Another change that will either disappoint or excite, depending on who you are, is the alteration of hacking and researching. Hacking wasn’t explained in detail, but it was said that it will now be done in comment rather than through a mini-game (a small reprieve that I actually quite enjoyed). Instead of using the camera as before, it will now be more of a video camera. Upon activating it, you will be given 30 seconds to do something “unique” to your foe before killing it. You will then be graded on your creativity in disposing of your enemies.
Because of complaints from fans over the final boss battle in the first game, 2K Marin promises that BioShock 2 does something “completely different”. What exactly that entails is yet to be known, whether it is an epic battle or if perhaps there is no battle at all. They were also rather quiet about which characters will return in this second installment, but they did say that there will indeed be some familiar faces. More was discussed, these details were what I felt are the most interesting about the singleplayer experience. Surprisingly, there were also a few interesting tidbits about the new multiplayer mode.
As we have all known, the multiplayer mode is a prequel of sorts, taking place during the civil war between 1959 and 1960. Many singleplayer elements are retained, but there are also some multiplayer-exclusive features. Most notably, you will be taking on the role of a splicer and as you play through various matches, you will unlock diary entries in which your character’s story unfolds. There are six different playable characters and each one has their own story for you to play through and unlock. Interestingly, there will be several plasmids available that are not in the singleplayer game. One of these is the Houdini plasmid, which grants you the ability to teleport, just like the Houdini splicers in the first game.
There will be seven different game modes and each match will have up to ten people playing at a time. The previously-announced game modes are as follows (from Wikipedia):
* Survival of the Fittest: A ‘free-for-all’ mode where each player gets points for killing each of the other players. Whichever player has the most kills at the end of the match wins.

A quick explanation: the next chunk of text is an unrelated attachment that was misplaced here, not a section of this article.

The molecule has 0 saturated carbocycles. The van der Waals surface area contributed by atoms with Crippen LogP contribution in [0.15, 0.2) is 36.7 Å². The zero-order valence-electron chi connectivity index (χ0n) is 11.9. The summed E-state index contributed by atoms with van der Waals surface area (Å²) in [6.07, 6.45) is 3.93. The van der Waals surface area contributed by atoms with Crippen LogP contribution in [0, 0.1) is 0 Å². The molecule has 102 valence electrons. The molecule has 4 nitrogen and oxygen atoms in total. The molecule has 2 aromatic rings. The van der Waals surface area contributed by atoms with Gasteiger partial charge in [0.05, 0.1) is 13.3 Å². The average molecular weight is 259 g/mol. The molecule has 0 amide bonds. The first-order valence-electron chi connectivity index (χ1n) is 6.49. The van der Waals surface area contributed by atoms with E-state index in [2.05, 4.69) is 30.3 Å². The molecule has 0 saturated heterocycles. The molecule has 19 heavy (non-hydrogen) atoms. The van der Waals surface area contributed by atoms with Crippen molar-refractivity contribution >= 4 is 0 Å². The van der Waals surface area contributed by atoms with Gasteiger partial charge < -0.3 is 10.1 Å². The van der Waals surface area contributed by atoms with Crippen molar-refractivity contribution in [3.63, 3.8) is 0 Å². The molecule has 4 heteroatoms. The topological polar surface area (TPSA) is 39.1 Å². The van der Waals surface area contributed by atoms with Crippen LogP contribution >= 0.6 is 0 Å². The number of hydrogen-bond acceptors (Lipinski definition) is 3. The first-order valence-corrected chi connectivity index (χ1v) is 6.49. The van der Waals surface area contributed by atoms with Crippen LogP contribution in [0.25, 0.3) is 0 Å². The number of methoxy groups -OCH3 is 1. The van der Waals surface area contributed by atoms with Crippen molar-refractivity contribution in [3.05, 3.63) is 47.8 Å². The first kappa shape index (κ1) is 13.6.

* Civil War: Similar to ‘Survival of the Fittest,’ but in this mode players are divided into two teams and the team with the most collective kills at the end of the match wins.
* Last Splicer Standing: A variation of ‘Survival of the Fittest’ where the player does not respawn after being killed. The last player alive at the end of the match is the winner.
* Capture the Sister: A ‘Capture the Flag’ style mode where players are divided into two teams. One team has to protect a Little Sister while the other team tries to steal her and place her in a vent on the other side of the map. After a pre-determined amount of time, the teams switch roles. Whichever team has the most captures at the end of the match wins. Watch Gameplay Footage of this mode
* ADAM Grab: In this mode there is one Little Sister on the map and the player must seek her out and maintain possession of her as long as possible. Whoever has held onto the Sister longest at the end of the match wins.
* Team ADAM Grab: A variant of ‘ADAM Grab’ where players are divided into two teams. The objective is the same, but victory is determined by a collective score rather than individual scores.
* Turf War: Players are split into two teams and each team must reach pre-determined points on the map to capture that point. The team with the most control points over the longest time wins.
As you can see, there are a lot of new additions to look forward to next week in BioShock 2, and there are still many things currently unknown. Of course, it is a game meant to be shrouded in mystery, so it only makes sense. BioShock 2 is set to release Wednesday on February 9, 2010 in North America for Xbox 360, PlayStation 3, and PC. There will be no exclusive comment for any console because they want everyone to enjoy the game equally, as it should be for all games. I would like to thank everyone at 2K Marin and Digital Extremes for answering our questions and filling us in on some great information about this exciting release. I would also like to thank Chase from Access Communications for acting as the Q&A moderator, as well as for his helpfulness whenever I have spoken to him.
So, any parting words of wisdom from the developers?
No. Have fun!